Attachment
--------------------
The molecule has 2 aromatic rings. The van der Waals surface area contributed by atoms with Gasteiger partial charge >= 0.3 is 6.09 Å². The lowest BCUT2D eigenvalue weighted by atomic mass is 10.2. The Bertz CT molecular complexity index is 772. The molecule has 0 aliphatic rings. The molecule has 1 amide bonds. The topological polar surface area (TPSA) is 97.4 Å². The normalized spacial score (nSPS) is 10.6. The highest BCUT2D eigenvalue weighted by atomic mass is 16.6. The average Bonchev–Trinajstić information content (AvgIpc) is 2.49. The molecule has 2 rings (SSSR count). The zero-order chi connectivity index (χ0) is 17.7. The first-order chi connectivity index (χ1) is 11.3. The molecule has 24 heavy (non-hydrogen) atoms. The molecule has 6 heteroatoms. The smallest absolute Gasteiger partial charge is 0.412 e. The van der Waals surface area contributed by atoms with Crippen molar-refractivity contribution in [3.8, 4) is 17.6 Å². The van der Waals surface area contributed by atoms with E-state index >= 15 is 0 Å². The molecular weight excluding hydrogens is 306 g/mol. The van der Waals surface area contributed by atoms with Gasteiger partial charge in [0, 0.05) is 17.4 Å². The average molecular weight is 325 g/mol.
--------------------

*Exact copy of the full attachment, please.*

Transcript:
The molecule has 2 aromatic rings. The van der Waals surface area contributed by atoms with Gasteiger partial charge >= 0.3 is 6.09 Å². The lowest BCUT2D eigenvalue weighted by atomic mass is 10.2. The Bertz CT molecular complexity index is 772. The molecule has 0 aliphatic rings. The molecule has 1 amide bonds. The topological polar surface area (TPSA) is 97.4 Å². The normalized spacial score (nSPS) is 10.6. The highest BCUT2D eigenvalue weighted by atomic mass is 16.6. The average Bonchev–Trinajstić information content (AvgIpc) is 2.49. The molecule has 2 rings (SSSR count). The zero-order chi connectivity index (χ0) is 17.7. The first-order chi connectivity index (χ1) is 11.3. The molecule has 24 heavy (non-hydrogen) atoms. The molecule has 6 heteroatoms. The smallest absolute Gasteiger partial charge is 0.412 e. The van der Waals surface area contributed by atoms with Crippen molar-refractivity contribution in [3.8, 4) is 17.6 Å². The van der Waals surface area contributed by atoms with E-state index >= 15 is 0 Å². The molecular weight excluding hydrogens is 306 g/mol. The van der Waals surface area contributed by atoms with Gasteiger partial charge in [0, 0.05) is 17.4 Å². The average molecular weight is 325 g/mol.